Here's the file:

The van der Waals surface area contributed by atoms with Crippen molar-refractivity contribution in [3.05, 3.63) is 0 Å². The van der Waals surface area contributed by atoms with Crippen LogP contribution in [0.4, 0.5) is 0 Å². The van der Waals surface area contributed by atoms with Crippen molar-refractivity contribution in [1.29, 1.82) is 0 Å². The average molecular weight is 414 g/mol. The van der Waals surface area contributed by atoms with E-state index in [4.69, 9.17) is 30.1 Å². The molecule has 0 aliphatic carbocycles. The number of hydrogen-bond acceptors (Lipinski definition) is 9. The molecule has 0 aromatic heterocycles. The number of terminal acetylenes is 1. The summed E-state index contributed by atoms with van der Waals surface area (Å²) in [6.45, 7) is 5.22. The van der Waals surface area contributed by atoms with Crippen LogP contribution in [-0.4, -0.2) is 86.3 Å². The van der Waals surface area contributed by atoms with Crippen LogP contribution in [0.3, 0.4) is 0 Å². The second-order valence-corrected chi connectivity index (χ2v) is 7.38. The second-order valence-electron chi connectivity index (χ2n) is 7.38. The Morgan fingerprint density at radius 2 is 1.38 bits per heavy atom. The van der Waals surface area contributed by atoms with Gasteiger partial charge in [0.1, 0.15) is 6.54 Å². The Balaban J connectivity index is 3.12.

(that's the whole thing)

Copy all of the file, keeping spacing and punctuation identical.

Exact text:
The van der Waals surface area contributed by atoms with Crippen molar-refractivity contribution in [3.05, 3.63) is 0 Å². The van der Waals surface area contributed by atoms with Crippen LogP contribution in [0.4, 0.5) is 0 Å². The van der Waals surface area contributed by atoms with Crippen molar-refractivity contribution in [1.29, 1.82) is 0 Å². The average molecular weight is 414 g/mol. The van der Waals surface area contributed by atoms with E-state index in [4.69, 9.17) is 30.1 Å². The molecule has 0 aliphatic carbocycles. The number of hydrogen-bond acceptors (Lipinski definition) is 9. The molecule has 0 aromatic heterocycles. The number of terminal acetylenes is 1. The summed E-state index contributed by atoms with van der Waals surface area (Å²) in [6.45, 7) is 5.22. The van der Waals surface area contributed by atoms with Crippen LogP contribution in [-0.4, -0.2) is 86.3 Å². The van der Waals surface area contributed by atoms with Crippen LogP contribution in [0.3, 0.4) is 0 Å². The second-order valence-corrected chi connectivity index (χ2v) is 7.38. The second-order valence-electron chi connectivity index (χ2n) is 7.38. The Morgan fingerprint density at radius 2 is 1.38 bits per heavy atom. The van der Waals surface area contributed by atoms with Gasteiger partial charge in [0.1, 0.15) is 6.54 Å². The Balaban J connectivity index is 3.12.